Do you tend to handpick the artists that you specifically work with?
For the most part, I’ve TMd artists I also manage. Getting closer to them, and meeting their promoters and label partners around the world are hugely beneficial consequences of discharging the role. Otherwise, I’m asked to do it either by booking agents or artists who know me personally. I’m 45; I’m done taking risks on artists I don’t know who’re doing their first tours and want to live the rock and roll lifestyle. The rock and roll lifestyle kills people

How far in advance do young bands need to plan ahead of a tour? Is there an ideal run up time?
As soon as you can. If you’ve got a confirmed run of dates there’s plenty you can lock in; accommodation, van hire, booking time off work if you need to … certain times of year are busier than others for touring, though if you’re planning to tour the East coast of the US in January, you should be fine to book a van last minute because most bands try to avoid driving in two-metre snow drifts in order to avoid dying.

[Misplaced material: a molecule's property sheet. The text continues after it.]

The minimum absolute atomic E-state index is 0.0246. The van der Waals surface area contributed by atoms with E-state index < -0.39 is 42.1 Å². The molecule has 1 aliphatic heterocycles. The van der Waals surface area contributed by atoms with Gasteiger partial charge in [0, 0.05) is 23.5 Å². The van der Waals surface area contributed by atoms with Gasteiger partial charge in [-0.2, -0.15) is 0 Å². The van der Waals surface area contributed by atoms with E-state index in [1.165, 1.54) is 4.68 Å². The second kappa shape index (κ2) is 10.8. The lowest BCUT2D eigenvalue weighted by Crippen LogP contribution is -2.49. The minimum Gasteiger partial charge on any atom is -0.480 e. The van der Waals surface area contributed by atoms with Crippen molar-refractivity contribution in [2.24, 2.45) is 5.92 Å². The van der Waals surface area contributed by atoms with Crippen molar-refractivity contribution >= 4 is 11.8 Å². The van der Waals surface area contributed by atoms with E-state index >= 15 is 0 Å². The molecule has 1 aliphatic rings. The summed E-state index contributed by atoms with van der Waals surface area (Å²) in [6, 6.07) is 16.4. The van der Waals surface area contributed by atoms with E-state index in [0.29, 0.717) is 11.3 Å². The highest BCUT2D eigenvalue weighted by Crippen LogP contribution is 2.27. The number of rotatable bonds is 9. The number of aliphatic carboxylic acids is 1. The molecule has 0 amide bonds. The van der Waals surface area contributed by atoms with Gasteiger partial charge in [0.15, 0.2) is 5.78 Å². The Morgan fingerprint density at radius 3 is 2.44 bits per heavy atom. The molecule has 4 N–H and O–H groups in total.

When planning a tour, how can new bands work out where they should be playing? What are the most important factors/influencers for them in finding out where their audience are?
The most important indicator would be if you have fans saying “We live in X town and we want you to come and play”. Beyond that, it moves into (hopefully educated) guesswork. Some online platforms (Spotify, Facebook) have analytics than can let you see where your fans/listeners are based, which can help. But not all bands are created equal, and not everyone tours for the same reasons. A band with money behind them – through their own jobs, or parents, or some other investment – might decide to tour partly for fun, with less concern about the bottom-line, and another band with no backing will have to learn how to carefully plan their routing to avoid unnecessary fuel costs.

How can emerging bands be best prepared to ensure they don’t lose money when they head out on the road? Or is this totally unrealistic?